The Piedmont Province is an area of varied topography that ranges from lowlands to peaks and ridges of moderate altitude and relief. The metamorphic and igneous rocks of this province range in age from Precambrian to Paleozoic and have been sheared, fractured, and folded. Included in this province, however, are sedimentary basins that formed along rifts in the Earth's crust and contain shale, sandstone, and conglomerate of early Mesozoic age, interbedded locally with basaltic lava flows and minor coal beds. The sedimentary rocks and basalt flows are intruded in places by diabase dikes and sills.
The mountain belt of the Blue Ridge Province forms the northwestern margin of the Piedmont in most of Segment 11. This belt consists mostly of igneous and high-rank metamorphic rocks but also includes low-rank metamorphic rocks of late Precambrian age and small areas of sedimentary rocks of Early Cambrian age along its western margin. In this report, the Reading Prong of the New England Province, which is an upland that extends from east of the Susquehanna River in Pennsylvania northeastward into New Jersey (fig. 3), is treated as part of the Blue Ridge Province. Part of the Reading Prong in Pennsylvania and New Jersey and a small part of the Piedmont Province in northeastern New Jersey have been glaciated. Glacial deposits completely or partly fill some of the valleys, and the eroding action of the glacial ice removed some of the rock from the ridges. Thus, the glaciated parts of the province have a smoother topography and less relief than other parts.
The Valley and Ridge Province is characterized by layered sedimentary rock that has been complexly folded and locally thrust faulted. As the result of repeated cycles of uplift and erosion, resistant layers of well-cemented sandstone and conglomerate form elongate mountain ridges and less resistant, easily eroded layers of limestone, dolomite, and shale form valleys. The rocks of the province range in age from Cambrian to Pennsylvanian. Parts of this province from central Pennsylvania into New Jersey have been glaciated, and glacial deposits fill or partially fill some of the valleys.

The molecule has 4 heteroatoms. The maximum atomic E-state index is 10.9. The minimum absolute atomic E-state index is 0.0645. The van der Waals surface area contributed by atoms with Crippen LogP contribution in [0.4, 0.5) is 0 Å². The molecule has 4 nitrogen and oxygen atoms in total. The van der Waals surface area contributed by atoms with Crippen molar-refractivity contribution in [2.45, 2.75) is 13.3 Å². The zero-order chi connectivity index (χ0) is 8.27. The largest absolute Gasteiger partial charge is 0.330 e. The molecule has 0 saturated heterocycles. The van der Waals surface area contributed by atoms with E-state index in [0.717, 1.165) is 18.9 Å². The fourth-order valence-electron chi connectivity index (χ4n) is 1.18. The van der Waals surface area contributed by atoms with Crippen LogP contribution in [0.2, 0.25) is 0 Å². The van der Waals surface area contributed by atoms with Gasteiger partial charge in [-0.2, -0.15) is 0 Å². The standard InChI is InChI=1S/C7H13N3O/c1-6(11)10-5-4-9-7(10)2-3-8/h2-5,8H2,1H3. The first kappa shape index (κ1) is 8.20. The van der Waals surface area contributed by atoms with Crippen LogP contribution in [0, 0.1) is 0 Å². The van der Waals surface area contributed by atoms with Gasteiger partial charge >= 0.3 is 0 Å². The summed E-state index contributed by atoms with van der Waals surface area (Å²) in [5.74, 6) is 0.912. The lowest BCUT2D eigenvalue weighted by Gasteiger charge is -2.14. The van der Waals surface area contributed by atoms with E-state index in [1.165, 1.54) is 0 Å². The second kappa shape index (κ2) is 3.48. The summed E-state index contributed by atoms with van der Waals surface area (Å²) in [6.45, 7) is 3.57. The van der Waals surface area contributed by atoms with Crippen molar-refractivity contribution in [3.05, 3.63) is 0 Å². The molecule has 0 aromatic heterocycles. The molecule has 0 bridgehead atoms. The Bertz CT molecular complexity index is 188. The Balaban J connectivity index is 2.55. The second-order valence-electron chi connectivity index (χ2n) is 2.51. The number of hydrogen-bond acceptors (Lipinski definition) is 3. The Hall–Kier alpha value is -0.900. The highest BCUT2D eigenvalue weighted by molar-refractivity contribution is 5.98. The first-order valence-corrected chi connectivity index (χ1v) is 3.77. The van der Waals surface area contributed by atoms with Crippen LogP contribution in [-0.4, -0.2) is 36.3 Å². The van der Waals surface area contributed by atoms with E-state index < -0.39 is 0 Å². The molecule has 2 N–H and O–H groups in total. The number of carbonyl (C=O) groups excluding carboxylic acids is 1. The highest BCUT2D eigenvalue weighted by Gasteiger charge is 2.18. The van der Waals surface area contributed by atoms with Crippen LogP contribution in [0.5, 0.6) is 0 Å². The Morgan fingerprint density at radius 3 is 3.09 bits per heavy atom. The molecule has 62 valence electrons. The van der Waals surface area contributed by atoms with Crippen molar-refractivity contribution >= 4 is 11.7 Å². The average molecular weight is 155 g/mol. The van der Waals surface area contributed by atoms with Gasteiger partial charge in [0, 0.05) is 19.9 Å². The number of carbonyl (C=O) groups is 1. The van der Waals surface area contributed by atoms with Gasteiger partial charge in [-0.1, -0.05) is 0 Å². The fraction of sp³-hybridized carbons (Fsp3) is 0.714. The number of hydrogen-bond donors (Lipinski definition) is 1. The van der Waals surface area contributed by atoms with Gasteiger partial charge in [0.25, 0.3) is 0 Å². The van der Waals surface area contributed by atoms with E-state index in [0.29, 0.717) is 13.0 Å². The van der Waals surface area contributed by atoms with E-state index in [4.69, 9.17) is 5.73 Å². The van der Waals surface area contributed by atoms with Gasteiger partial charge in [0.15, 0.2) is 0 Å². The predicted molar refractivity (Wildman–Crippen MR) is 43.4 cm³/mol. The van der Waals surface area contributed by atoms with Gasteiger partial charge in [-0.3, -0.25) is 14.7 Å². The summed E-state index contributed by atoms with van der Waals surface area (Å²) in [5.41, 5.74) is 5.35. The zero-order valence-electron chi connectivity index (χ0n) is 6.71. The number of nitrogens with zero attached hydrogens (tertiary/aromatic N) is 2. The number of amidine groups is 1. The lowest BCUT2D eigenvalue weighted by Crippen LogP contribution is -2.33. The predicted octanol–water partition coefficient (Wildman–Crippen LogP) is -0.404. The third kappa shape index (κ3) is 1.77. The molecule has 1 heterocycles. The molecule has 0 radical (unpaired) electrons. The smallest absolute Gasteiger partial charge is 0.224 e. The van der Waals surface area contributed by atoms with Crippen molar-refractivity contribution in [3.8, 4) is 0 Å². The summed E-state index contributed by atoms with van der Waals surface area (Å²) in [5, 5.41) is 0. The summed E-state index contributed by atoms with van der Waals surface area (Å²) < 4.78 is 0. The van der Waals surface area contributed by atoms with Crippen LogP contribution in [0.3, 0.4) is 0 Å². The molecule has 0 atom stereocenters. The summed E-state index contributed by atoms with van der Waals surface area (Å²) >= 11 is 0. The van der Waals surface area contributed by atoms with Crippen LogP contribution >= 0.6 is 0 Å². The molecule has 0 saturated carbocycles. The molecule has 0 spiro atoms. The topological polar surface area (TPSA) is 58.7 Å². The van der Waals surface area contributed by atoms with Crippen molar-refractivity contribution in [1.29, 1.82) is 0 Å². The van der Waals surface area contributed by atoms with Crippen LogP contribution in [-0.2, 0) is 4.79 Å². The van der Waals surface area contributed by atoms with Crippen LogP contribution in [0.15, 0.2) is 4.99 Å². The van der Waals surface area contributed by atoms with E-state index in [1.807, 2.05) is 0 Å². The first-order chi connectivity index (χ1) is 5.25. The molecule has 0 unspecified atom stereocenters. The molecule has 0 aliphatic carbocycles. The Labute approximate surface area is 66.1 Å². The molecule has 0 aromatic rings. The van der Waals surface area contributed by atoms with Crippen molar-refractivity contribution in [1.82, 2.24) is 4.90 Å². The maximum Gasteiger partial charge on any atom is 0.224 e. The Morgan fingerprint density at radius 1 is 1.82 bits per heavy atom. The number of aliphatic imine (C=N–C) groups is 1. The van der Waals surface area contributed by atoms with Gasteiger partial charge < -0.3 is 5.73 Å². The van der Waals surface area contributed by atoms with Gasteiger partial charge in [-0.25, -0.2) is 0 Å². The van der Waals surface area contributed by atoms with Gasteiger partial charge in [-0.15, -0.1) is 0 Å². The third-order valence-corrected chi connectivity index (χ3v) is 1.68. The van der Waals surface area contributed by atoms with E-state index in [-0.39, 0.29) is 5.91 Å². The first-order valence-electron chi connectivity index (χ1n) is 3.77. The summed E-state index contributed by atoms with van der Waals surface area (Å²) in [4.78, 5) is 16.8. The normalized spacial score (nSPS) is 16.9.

The Appalachian Plateaus Province is underlain by rocks that are continuous with those of the Valley and Ridge Province, but in the Appalachian Plateaus the layered rocks are nearly flat-lying or gently tilted and warped, rather than being intensively folded and faulted. The boundary between the two provinces is a prominent southeast-facing scarp called the Allegheny Front in most of the northern part of Segment 11 (fig_ 5) and the Cumberland Escarpment in the southern part. The scarp faces the Valley and Ridge Province, and throughout most of the segment, the eastern edge of the Appalachian Plateaus Province is higher than the ridges in the Valley and Ridge. Like parts of the Reading Prong and the Valley and Ridge Province, the northern part of the Appalachian Plateaus Province in Pennsylvania has been glaciated. In the glaciated section, the surface is mantled by glacial drift, and the valleys are partly filled with glacial deposits.
The northwestern corner of Segment 11 contains a small part of the Central Lowland Province. This flat lowland is underlain by gently dipping sedimentary rocks, some of which are the same geologic formations as those of the Appalachian Plateaus Province. The two provinces are separated by a northwest- facing scarp. Because of the small area of the Central Lowland Province within the segment and the similarity of aquifer properties with those of the glaciated part of the Appalachian Plateaus Province, the two provinces are discussed together in this report.
|USGS Numbered Series
|Ground Water Atlas of the United States: Segment 11, Delaware, Maryland, New Jersey, North Carolina, Pennsylvania, Virginia, West Virginia
|U.S. Geological Survey
|U.S. Geological Survey
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|Ground Water Atlas of the United States
|Delaware, Maryland, New Jersey, North Carolina, Pennsylvania, Virginia, West Virginia